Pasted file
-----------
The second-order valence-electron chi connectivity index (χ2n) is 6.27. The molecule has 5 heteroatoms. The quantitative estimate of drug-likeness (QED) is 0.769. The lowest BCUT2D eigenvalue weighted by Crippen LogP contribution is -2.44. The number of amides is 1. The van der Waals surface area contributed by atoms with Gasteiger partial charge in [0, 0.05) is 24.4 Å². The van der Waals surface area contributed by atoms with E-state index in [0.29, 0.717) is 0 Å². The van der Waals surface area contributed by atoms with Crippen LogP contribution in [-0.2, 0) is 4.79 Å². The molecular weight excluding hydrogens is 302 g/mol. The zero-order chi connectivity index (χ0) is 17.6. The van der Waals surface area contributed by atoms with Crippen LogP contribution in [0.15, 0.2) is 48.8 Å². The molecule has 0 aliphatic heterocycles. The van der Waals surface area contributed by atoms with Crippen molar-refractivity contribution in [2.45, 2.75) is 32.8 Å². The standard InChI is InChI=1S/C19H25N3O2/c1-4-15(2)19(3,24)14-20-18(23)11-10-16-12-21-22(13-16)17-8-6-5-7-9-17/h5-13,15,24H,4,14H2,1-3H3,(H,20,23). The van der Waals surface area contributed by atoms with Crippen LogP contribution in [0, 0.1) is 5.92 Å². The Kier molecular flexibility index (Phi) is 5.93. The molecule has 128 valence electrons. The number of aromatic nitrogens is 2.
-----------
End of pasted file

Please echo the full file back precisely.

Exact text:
The second-order valence-electron chi connectivity index (χ2n) is 6.27. The molecule has 5 heteroatoms. The quantitative estimate of drug-likeness (QED) is 0.769. The lowest BCUT2D eigenvalue weighted by Crippen LogP contribution is -2.44. The number of amides is 1. The van der Waals surface area contributed by atoms with Gasteiger partial charge in [0, 0.05) is 24.4 Å². The van der Waals surface area contributed by atoms with E-state index in [0.29, 0.717) is 0 Å². The van der Waals surface area contributed by atoms with Crippen LogP contribution in [-0.2, 0) is 4.79 Å². The molecular weight excluding hydrogens is 302 g/mol. The zero-order chi connectivity index (χ0) is 17.6. The van der Waals surface area contributed by atoms with Crippen LogP contribution in [0.15, 0.2) is 48.8 Å². The molecule has 0 aliphatic heterocycles. The van der Waals surface area contributed by atoms with Crippen molar-refractivity contribution in [2.45, 2.75) is 32.8 Å². The standard InChI is InChI=1S/C19H25N3O2/c1-4-15(2)19(3,24)14-20-18(23)11-10-16-12-21-22(13-16)17-8-6-5-7-9-17/h5-13,15,24H,4,14H2,1-3H3,(H,20,23). The van der Waals surface area contributed by atoms with Crippen LogP contribution in [0, 0.1) is 5.92 Å². The Kier molecular flexibility index (Phi) is 5.93. The molecule has 128 valence electrons. The number of aromatic nitrogens is 2.